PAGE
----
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Investigator Basics - Part 2

So what makes you an investigator?

Remember, the investigator works at the gathering and analysis of information.  The information is in records, statements, and evidence.  Sometimes the evidence can be gathered without surveillance.  Sometimes the records are the evidence.  Sometimes the statements are the evidence.  Sometimes a person won’t freely give you the statement directly, so surveillance or even an undercover operation is needed to collect what you need.

Investigators are professional researchers and analysts that sometimes have to employ all of the following: observation, enquiry, examination, experimentation, and analysis.  It is not always easy to obtain the evidence and information you need to “solve” your case.  The problem for the private investigator, is that (s)he does not have the privileges often afforded to law enforcement, and does not have the authority and resources of the state or federal government behind them.  The private investigator must adhere to ethical behavior and work within the law.  The private investigator does not have any privileges or authority any private citizen does not possess.  The investigator must depend upon his or her own savvy, training, experience, connections, and good old fashioned hard work.

Sometimes asking a question once is not enough.  Try to not be too annoying (unless that is the desired effect) when repeating questions.  Rephrase the questions.  Ask the questions from different perspectives.  Also, never under estimate the “oh I almost forgot to ask…”or the “one more thing” before concluding the interview.  When people think the interview is over, they tend to let their guard down.  The Columbo TV trick can work well when done correctly.  I am not a believer in TV techniques, but they usually got put into a script for a reason.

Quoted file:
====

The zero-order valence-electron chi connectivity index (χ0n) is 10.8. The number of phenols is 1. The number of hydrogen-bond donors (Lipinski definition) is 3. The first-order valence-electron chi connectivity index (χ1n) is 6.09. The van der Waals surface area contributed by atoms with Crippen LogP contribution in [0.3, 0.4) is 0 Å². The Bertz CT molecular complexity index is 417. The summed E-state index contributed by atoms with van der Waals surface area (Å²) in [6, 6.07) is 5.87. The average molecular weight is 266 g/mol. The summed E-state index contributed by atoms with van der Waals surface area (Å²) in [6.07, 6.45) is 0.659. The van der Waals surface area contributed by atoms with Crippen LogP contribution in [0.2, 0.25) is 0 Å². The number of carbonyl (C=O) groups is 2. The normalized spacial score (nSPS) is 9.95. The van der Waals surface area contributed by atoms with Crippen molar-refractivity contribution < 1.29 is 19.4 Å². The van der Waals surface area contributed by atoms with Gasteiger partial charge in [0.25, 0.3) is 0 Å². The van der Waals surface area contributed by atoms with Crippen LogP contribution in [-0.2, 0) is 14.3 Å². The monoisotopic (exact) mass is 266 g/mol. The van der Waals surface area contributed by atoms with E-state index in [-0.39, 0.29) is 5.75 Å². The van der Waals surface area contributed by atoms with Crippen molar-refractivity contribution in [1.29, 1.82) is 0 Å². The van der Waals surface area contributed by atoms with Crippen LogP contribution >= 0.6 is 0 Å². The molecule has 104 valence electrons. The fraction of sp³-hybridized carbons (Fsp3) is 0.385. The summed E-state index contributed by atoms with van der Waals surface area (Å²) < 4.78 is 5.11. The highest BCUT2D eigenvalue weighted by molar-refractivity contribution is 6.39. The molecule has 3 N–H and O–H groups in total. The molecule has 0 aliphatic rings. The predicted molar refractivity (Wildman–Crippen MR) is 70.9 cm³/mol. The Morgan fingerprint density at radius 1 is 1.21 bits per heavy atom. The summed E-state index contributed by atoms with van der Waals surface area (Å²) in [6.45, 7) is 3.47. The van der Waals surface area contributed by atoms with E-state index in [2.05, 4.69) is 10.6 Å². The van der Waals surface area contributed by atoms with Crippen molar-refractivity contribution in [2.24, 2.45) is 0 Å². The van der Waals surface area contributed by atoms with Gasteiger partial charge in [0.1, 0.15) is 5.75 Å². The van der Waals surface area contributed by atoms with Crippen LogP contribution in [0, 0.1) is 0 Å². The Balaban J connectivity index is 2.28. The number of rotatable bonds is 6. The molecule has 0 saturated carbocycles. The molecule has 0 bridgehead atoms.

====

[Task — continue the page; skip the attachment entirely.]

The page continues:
I am sometimes simple minded.  I like to have the “Who, What, When, Where, Why and How” written at the top of the page of my notebook when I interview.  I tick mark the item covered, so I know what else I need to ask.  Sometimes I will just ask that simple question: How?  Or Why?

Do not be too quick to commit yourself to deciding the guilt or innocence of anyone whom you may question.  Of course, from the old school of investigating “If their lips are moving, they are lying” is almost better to adhere to than believing whatever someone may say.  Remember to balance what they say against the records and the evidence available.

Remember that in the field, your primary purpose is to gather facts. Normally, analysis, evaluation, and judgment are to come later. However, this does not mean you should be naïve about what is going on.  Decide for yourself if “playing dumb” is the best course of action.  I usually tell the person I am interviewing, that I have just been hired and I do not know the details of the case.  This is usually not true, but it gives me the excuse to ask very specific questions or repeat questions to clarify information. 

I have rarely felt like I had gathered all the information needed to decide the truth, unless I obtained a video showing the incident in question.  I do not know if there is any way to determine that you have gathered all the information possible.  I usually tell the client that there is more than can be gathered, but the cost effectiveness begins to drop dramatically, and I leave it up to them to decide if they want me to spend the time and money to continue the investigation.  This of course depends on the seriousness and the type of case being investigated.  You should always be asking yourself if there is anything that you have overlooked that could make a difference in the outcome of the investigation.

Stay with these principles, and you can work your way into becoming an accomplished investigator.  Whatever you do, stay safe!

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